Real estate

Home buying has become an adventure in many parts of the country.

Buyers find themselves competing for a tiny inventory of available homes, often making what might once have been considered outlandish offers, only to lose out to a higher bidder.

Much of Williamson County has been experiencing this trend too — local realtors have a lot to say about how it's affecting the Nolensville market.

Jennifer Hughes, who is affiliated with Benchmark Realty, talked about the area's desirability.

“Until recently, Nolensville has been a hidden gem,” she said. “Initially homes were more affordable, the school system is well respected and walkability is improving. We’re close to Franklin, Brentwood and Nashville. It’s an ideal location.”

Flint Adam, owner of Beacon Real Estate, agreed.

“The greater Nashville area is on a lot of people’s radar," Adam said. "Nolensville is very attractive, but housing inventory is very low.”

That seems to be the Catch-22 for buyers interested in the town.

“The average time on the market right now is four days,” Adam said. “It’s become hard to establish a valuation because a home that sold three months ago isn’t a good indicator of a similar home’s current value. Prices have skyrocketed and yet, competition for available homes is unbelievable.”

Hughes pointed to homes sold during identical periods in 2020 and 2021.

“In 2020, the average sales price was $589,000," she said. "This year the average is $654,000.”

Apparently, the problem extends to shortages of materials such as lumber, paint and even appliances. It’s taking longer to build new homes, which contributes to the low inventory problem.

“Currently, resales account for 73 percent of homes sold. Only 27 percent are new construction. And some builders have found it necessary to insert escalation clauses into their contracts,” Hughes said. “You can’t be certain you will pay what you agreed to pay the day you signed the contract.”

What’s driving the market? Hughes believes COVID-19 had a lot to do with that. More people are working from home now, perhaps permanently.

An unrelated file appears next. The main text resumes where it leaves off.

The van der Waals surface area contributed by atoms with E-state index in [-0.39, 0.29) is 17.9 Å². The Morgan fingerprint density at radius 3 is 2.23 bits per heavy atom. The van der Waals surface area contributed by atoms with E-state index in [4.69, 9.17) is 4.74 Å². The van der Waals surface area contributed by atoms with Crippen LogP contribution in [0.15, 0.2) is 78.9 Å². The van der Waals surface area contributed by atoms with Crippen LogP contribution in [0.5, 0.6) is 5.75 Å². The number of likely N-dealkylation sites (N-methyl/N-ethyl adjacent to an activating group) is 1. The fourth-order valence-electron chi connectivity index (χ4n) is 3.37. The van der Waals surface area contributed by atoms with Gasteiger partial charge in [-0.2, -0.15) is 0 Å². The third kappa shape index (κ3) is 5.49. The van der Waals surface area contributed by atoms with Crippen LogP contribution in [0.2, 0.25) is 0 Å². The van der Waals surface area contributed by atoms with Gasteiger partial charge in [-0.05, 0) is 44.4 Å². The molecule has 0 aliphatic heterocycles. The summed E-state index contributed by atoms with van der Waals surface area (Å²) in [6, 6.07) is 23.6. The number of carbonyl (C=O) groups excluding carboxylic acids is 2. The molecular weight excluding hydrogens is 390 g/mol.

“Why not move to a great place where taxes are lower?” she said.

One thing is for certain. While realtors are earning more money than they ever imagined, they are working harder than ever.

“It can be daunting to buy a house these days,” Adam said. “I worked with a couple that didn’t find their home until their 12th attempt; having made offers and been outbid over and over again. It’s an emotional rollercoaster and I feel for the people who are going through this.”

What advice do Adam and Hughes offer potential buyers and sellers? Getting pre-approved for a mortgage is a good starting point. Selecting the right realtor is another important consideration.

“If you haven’t selected an agent yet, it would serve you well to pick one based in Nolensville,” Adam said. “We are in touch with people and often get advance notice of homes going on the market.”

Hughes suggested that buyers be prepared to offer anywhere from 5-to-15 percent over the asking price, usually without contingencies.

“If they plan to have a mortgage, they have to hold their breath while they wait for the appraisal," she said. "If the home appraises for less than the price they’ve agreed on, they have to come up with the difference.”

Adam also pointed out that: “All cash sales used to be rare. In March of this year, alone, they accounted for 37 percent. Cash sales are another factor buyers have to contend with in this market.”

“Local agents can definitely help a buyer through an increasingly complex process,” Hughes added. “Buying a home has always been an emotional experience. A good realtor can keep you grounded and is more likely to help you achieve your goal.”

How long will the Nolensville market stay so hot? Hughes thinks it could last for several years. Adam is less certain.

“I’m betting we’ve seen the big leap. We’ll see some additional price growth, but probably not as much as we’ve witnessed lately," he said.

Regardless of what the future has in store, what makes living in Nolensville a good bet?

“People want to move here because they recognize it’s a beautiful, vibrant place to live, with opportunities to make a good life,” Adam said.

“We still have a small-town feel, regardless of recent growth,” Hughes said. “We’re just minutes from the hottest city in America.”

Len is a local writer whose fiction work can be found at He is also available for speaking engagements.

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